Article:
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Stich v. United States


March 19, 1984


Appeal from the United States District Court for the District of New Jersey - Trenton.

Hunter, Weis, Circuit Judges, and Dumbauld,*fn* District Judge.

Author: Hunter


HUNTER, Circuit Judge:

This case arose from the campaign of the United States to innoculate its population against the Swine Influenza virus. Nine days after receiving a Swine Flu vaccination, Miriam Stich ("Mrs. Stich") became seriously ill. Claiming that she had contacted Guillian-Barre Syndrome ("GBS") or some other disease causally related to the Swine Flu shot, Mr. and Mrs. Stich filed suit against the United States. The United States argued that Mrs. Stich suffered from Herpes Simplex Encephalitis ("HSE"), a disease believed to be unrelated to Swine Flu vaccinations. After a lengthy and complex bench trial, the district court held that plaintiffs had not sustained their burden of proving that Mrs. Stich contracted GBS or some other disease caused by the Swine Flu shot, and entered judgment in favor of the United States. Plaintiffs appeal on a number of grounds. We find no error in the trial court proceedings, and will affirm the judgment of the district court, 565 F. Supp. 1096.


Mrs. Stich received a Swine Flu shot on November 18, 1976. On November 22, 1976 she began to feel ill, suffering from a fever, muscle aches, a headache and general malaise. The family physician, Dr. Joseph Gluck, saw Mrs. Stich at home on November 26th. Although she felt quite unwell, the physical examination revealed nothing remarkable. Dr. Gluck prescribed rest and aspirin.

On November 27, 1976, Mrs. Stich's condition took a dramatic turn for the worse. She was admitted to the Emergency Room of Riverview Hospital in New Jersey completely unconscious, with convulsions and a fever. During her convulsive state, Dr. Gluck noted that Mrs. Stich showed physical signs of decerebration. Dr. Gluck diagnosed the problem as meningoencelphalitis of unknown etiology.

For the next three or four days, Mrs. Stich's level of consciousness varied substantially, although she never completely recovered. By December 2, 1976, she was totally unconscious and unresponsive, and she remained comatose or semi-comatose for the next three to four months.

On February 14, 1977, Mrs. Stich was transferred to the Neurological Institute at Columbia Presbyterian Hospital in New York City. During her stay there, her vital signs were stable and normal. Although she did not respond to external stimuli, she did occasionally open her eyes and look around her room. No verbalization took place.

Mrs. Stich was returned to Riverview Hospital, where she currently remains, on March 8, 1977. As a result of intensive therapy, Mrs. Stich eventually became able to walk with substantial assistance, to feed herself occasionally, and to perform certain other activities of daily living. She remains seriously disoriented, however, and much of her speech is unintelligible. On October 14, 1981 a physical examination revealed that Mrs. Stich was spastic in all four extremities, and continued to exhibit bilateral Babinski reflexes. She could not follow objects or fingers with her eyes, suffered a mild left ptosis (drooping of the eyelid), and would attempt to put into her mouth any object coming into her visual field. In sum, Mrs. Stich's residual intellectual impairment is substantial.


On April 12, 1978, pursuant to the Federal Tort Claims Act, 28 U.S.C. §§ 2671-2680 (1976), and the Swine Flu Act, 42 U.S.C. § 247b(k) (1976), Mr. and Mrs. Stich filed suit against the United States in the United States District Court for the District of New Jersey. Plaintiffs contended that Mrs. Stich had contracted either GBS or some other condition as a result of her Swine Flu innoculation. The United States contended that Mrs. Stich's illness was not caused by the Swine Flu shot and that she suffered a viral encelphalitis, probable HSE, unrelated to the flu vaccine.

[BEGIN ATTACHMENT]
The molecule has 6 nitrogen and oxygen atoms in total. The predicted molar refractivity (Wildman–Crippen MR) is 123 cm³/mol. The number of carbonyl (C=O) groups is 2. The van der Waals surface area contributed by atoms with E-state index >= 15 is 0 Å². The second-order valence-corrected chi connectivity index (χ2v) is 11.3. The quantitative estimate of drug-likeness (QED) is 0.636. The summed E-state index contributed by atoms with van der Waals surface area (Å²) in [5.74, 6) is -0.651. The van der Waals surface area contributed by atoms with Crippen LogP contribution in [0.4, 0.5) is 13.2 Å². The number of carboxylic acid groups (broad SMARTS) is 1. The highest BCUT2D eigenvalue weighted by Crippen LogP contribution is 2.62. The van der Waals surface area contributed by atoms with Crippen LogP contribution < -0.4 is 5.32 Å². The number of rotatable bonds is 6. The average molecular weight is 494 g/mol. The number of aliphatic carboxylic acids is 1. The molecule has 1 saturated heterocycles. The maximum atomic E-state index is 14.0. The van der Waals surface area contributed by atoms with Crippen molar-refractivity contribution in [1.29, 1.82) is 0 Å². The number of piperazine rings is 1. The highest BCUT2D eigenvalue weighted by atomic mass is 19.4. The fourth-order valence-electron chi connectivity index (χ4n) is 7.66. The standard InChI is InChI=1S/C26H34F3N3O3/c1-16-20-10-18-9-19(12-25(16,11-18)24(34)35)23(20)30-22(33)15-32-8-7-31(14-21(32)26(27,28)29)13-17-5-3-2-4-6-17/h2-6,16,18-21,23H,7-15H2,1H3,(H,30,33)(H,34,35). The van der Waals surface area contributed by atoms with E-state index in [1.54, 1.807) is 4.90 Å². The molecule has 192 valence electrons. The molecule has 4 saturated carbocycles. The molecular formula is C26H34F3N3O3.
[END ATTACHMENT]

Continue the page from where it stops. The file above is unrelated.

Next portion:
Plaintiffs' action was transferred by the Judicial Panel on Multi-District Litigation to the United States District Court for the District of Columbia for co-ordinated and consolidated pre-trial proceedings pursuant to 28 U.S.C. § 1407 (1976). See In Re Swine Flu Immunization Products Liability Litigation, 89 F.R.D.695 (D.D.C.). On February 5, 1980, plaintiffs' action was remanded to the New Jersey court for a trifurcated trial.*fn1 The final pre-trial order of the District of Columbia court provided that if plaintiffs established that Mrs. Stich had contracted GBS, liability would be conclusively presumed. If, however, a disease other than GBS were established, plaintiffs would need to prove negligence or some other appropriate theory of liability.

The trial court found that plaintiffs had failed to establish by a preponderance of the evidence that Mrs. Stich suffered from GBS or any other condition causally related to the Swine Flu innoculation. Rather, it concluded, Mrs. Stich suffered from HSE.

Plaintiffs appeal on a variety of grounds,*fn2 only one of which requires discussion. Plaintiffs argue that they were unfairly surprised when they received an article*fn3 only one week before its author, government expert Dr. Whitley, was scheduled to testify. Therefore, they argue, either Dr. Whitley should have been prevented from relying on the new article and the Government should have been prevented from using it at all, or plaintiffs should have been allowed to examine the article's underlying data so that they could effectively cross-examine Dr. Whitley.

In arguing that the trial judge abused his discretion in overruling their objections to the use of the article and in denying their request for leave to inspect the underlying date, plaintiffs have a heavy burden to bear. In general, the conduct of trial is left to the broad discretion of the trial judge, and the court of appeals will not retroactively substitute its judgment for that of the trial judge unless there has been an abuse of discretion. See, e.g., Excel Handbag Co. v. Edison Brothers Stores, Inc., 630 F.2d 379, 388 (5th Cir. 1980); Dobson v. Bacon Transport Co., 607 F.2d 805, 807 (8th Cir. 1979); Rasmussen Drilling, Inc. v. Kerr-McGee Nuclear Corp., 571 F.2d 1144, 1154-55 (10th Cir.), cert. denied, 439 U.S. 862, 58 L. Ed. 2d 171, 99 S. Ct. 183 (1978). This general rule is particularly applicable to the matter of the admission or exclusion of expert evidence. See, e.g., Seese v. Volkswagenwerk A.G., 648 F.2d 833, 844 (3d Cir.), cert. denied, 454 U.S. 867, 70 L. Ed. 2d 168, 102 S. Ct. 330 (1981); Fuentes v. Reilly, 590 F.2d 509, 511 (3d Cir. 1979).